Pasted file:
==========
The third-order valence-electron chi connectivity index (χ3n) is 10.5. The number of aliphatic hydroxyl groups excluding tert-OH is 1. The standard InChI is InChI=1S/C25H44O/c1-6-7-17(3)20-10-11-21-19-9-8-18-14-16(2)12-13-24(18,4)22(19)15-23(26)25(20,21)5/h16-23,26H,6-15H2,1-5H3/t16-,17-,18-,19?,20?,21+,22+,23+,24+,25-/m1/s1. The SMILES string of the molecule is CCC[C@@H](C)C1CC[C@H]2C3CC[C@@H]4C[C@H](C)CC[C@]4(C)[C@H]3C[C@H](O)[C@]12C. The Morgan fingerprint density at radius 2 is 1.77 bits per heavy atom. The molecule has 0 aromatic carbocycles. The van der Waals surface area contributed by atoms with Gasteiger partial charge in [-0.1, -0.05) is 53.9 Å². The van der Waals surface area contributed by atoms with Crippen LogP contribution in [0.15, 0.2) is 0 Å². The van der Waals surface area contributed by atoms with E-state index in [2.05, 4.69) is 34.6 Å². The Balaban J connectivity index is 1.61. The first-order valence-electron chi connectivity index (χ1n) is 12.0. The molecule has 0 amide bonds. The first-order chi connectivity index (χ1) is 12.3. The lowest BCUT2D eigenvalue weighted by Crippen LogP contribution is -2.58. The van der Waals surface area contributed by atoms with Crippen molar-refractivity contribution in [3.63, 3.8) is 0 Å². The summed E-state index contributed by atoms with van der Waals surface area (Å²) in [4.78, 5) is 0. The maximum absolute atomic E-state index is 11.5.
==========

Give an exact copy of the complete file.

The third-order valence-electron chi connectivity index (χ3n) is 10.5. The number of aliphatic hydroxyl groups excluding tert-OH is 1. The standard InChI is InChI=1S/C25H44O/c1-6-7-17(3)20-10-11-21-19-9-8-18-14-16(2)12-13-24(18,4)22(19)15-23(26)25(20,21)5/h16-23,26H,6-15H2,1-5H3/t16-,17-,18-,19?,20?,21+,22+,23+,24+,25-/m1/s1. The SMILES string of the molecule is CCC[C@@H](C)C1CC[C@H]2C3CC[C@@H]4C[C@H](C)CC[C@]4(C)[C@H]3C[C@H](O)[C@]12C. The Morgan fingerprint density at radius 2 is 1.77 bits per heavy atom. The molecule has 0 aromatic carbocycles. The van der Waals surface area contributed by atoms with Gasteiger partial charge in [-0.1, -0.05) is 53.9 Å². The van der Waals surface area contributed by atoms with Crippen LogP contribution in [0.15, 0.2) is 0 Å². The van der Waals surface area contributed by atoms with E-state index in [2.05, 4.69) is 34.6 Å². The Balaban J connectivity index is 1.61. The first-order valence-electron chi connectivity index (χ1n) is 12.0. The molecule has 0 amide bonds. The first-order chi connectivity index (χ1) is 12.3. The lowest BCUT2D eigenvalue weighted by Crippen LogP contribution is -2.58. The van der Waals surface area contributed by atoms with Crippen molar-refractivity contribution in [3.63, 3.8) is 0 Å². The summed E-state index contributed by atoms with van der Waals surface area (Å²) in [4.78, 5) is 0. The maximum absolute atomic E-state index is 11.5.